Radio interview | ABC Radio Adelaide

Journalist: Sonya Feldhoff

Interview with: Lisa Grinham, CEO, Good2Give

Program: Early Afternoons

Aired: 30 Jan 2020


Lisa states that charities need to apply very stringent due diligence around where they are distributing the money. Lisa says while the Red Cross has been in the media recently, they have decades of experience in dealing with emergency relief situations. The Red Cross has confirmed that all the money that they’ve raised for the bushfire crisis will be distributed in due course to support those impacted.

She says as the communities can take up to 10 years to fully recover, charities are being very prudent and making sure that there is enough money to support communities and individuals in many years to come. She reminds people who are concerned about where their money goes to make sure the charity is a registered one and to ask the charity to provide tax receipts.

Excerpts from the interview:


We’ve heard stories of people who’ve been inundated, deluged with donations and money, which is great. Except that it often becomes a burden on how to distribute that money. There are costs even with attributing that money. Because you can’t just give it to the first people that come to you with their handout, can you?

Lisa Grinham

You’re absolutely right, Sonya. That’s what the charities do. They need to apply very stringent diligence around where they are actually distributing the money. The Red Cross has been in the media a lot in the last week or so. The Red Cross has got decades of experience in dealing with emergency relief situation. They will know that you need to get money on the ground immediately when a disaster is unfolding. But then you also need to invest later on. You need to invest in the recovery and the rebuilding of these communities.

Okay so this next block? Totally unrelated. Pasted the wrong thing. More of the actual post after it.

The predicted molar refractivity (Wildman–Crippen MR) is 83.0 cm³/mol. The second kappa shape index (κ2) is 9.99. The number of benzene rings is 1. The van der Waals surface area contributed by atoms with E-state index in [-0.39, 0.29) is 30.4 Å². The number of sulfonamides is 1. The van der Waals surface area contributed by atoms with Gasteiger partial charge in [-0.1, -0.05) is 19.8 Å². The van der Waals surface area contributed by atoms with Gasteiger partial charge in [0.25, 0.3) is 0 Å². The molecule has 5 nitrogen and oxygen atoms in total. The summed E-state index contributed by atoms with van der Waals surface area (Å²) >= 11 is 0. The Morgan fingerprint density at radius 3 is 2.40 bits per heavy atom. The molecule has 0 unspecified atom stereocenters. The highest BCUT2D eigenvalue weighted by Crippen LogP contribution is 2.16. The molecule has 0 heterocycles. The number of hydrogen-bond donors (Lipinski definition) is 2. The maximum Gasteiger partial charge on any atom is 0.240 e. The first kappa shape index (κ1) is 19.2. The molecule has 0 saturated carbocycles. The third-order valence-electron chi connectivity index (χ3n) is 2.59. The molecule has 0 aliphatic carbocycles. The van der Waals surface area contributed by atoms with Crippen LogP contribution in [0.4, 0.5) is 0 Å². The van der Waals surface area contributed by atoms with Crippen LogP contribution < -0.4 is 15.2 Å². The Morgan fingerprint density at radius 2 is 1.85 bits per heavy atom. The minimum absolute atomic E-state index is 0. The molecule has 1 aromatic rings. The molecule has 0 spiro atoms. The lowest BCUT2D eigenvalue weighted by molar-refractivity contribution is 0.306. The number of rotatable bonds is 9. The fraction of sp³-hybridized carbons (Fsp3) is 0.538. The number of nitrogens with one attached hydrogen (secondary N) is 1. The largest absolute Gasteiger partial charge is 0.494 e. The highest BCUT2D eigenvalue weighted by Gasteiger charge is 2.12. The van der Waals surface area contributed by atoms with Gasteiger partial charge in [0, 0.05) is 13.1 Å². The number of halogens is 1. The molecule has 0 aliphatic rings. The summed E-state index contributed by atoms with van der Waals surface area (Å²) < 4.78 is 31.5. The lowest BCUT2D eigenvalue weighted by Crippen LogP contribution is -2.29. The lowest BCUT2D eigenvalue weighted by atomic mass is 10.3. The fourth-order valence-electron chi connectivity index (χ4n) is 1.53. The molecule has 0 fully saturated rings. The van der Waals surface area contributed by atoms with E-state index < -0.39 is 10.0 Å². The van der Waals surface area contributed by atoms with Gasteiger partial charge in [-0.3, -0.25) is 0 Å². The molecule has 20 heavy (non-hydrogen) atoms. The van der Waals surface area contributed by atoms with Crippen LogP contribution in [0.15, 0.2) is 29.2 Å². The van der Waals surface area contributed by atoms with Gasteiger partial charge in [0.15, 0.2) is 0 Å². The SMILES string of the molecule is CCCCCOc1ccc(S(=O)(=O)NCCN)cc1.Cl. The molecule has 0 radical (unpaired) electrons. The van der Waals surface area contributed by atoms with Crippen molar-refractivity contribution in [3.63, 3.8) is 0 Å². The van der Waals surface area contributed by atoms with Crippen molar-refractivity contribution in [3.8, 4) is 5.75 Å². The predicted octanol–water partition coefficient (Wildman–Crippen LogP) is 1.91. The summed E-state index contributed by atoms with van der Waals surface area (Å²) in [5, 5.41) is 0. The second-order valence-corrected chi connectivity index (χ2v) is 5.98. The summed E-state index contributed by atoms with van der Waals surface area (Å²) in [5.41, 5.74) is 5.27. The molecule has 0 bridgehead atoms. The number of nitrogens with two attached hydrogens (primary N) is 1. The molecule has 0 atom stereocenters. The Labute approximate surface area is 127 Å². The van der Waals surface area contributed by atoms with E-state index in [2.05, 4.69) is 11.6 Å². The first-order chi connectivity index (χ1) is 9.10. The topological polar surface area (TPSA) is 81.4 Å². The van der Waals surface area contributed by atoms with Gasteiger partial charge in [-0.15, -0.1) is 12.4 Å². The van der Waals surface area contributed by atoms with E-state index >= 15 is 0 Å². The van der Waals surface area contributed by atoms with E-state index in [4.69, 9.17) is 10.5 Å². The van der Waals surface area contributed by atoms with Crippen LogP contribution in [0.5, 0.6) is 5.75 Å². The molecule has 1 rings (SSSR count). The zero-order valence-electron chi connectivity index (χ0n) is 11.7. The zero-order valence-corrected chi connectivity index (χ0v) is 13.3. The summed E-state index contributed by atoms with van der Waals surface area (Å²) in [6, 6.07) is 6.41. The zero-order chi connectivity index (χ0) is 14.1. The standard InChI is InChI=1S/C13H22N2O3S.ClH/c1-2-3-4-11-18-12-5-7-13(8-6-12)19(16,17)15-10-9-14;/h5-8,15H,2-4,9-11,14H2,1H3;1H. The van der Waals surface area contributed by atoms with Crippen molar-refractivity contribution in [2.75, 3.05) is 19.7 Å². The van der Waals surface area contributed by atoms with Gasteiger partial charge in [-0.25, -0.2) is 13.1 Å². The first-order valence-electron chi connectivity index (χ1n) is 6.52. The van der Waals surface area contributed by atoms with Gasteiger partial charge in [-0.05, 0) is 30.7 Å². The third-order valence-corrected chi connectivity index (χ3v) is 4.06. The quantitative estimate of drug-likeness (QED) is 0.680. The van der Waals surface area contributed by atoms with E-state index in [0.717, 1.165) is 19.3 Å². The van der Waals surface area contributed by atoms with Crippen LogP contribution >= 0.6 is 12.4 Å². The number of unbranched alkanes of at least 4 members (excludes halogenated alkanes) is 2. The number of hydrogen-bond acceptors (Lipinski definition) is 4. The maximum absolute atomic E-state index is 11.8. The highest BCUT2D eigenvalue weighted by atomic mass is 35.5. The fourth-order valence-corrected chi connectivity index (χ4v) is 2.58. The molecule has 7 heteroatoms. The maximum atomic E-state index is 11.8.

The reality is that this can actually take many, many years. We know that from history where we’ve had other disasters in Australia such as the devastating bushfires in Victoria in 2009. Some of those communities took up the ten years to fully recover.


If people are concerned about where their money goes and how it’s not being used wisely, what are some of the red flags that should make you prick up your ears?

Lisa Grinham

I would be asking whether or not they are a registered charity. We have a charity regulator in the sector called the Australian Charities and Not-for-profits Commission. They’ve got a website you can go and Google it and find it out.

The other thing you can do is to ask the charity to provide you with a tax receipt. If they say they can’t provide you with a tax receipt, then that should be a little bit of a red flag as well. Because that would indicate that they are not a registered charity. Also, if they have a website, if they have a website you can check them out.

But look, at the end of the day it is definitely a case of buyer beware. If you’re not sure about who’s asking you for money, make sure that you actually make your donations to an organisation that you know, and you trust.


What are you noticing about workplace giving? Is it dropping off now?

Lisa Grinham

Certainly, the wake of the 6th of January was extraordinary in terms of the outpouring of support, not only within Australia, but globally. So, we’re working with our counterparts in the UK and the US, for example. It’s been extraordinary to see how those communities are actually outreaching to people who live in the UK and the US, and donations are flowing through.

Lisa Grinham

So, I think that, whilst there certainly has been a peak, what we would like to encourage people to do now is to think about that medium- to long-term and, maybe, encourage people to give a regular donation from their pay.

Lisa Grinham

What always inspires us is how Australians rally in times of need. We have seen one in two Australians are giving to support charities supporting the bushfires. So, I think that just says a hell of a lot about the Aussie mate in our psyche, that we want to help a mate when they’re in need. So, I think, out of something catastrophic, we’re hearing great stories of hope for the future, and I think that that’s what we need to focus on.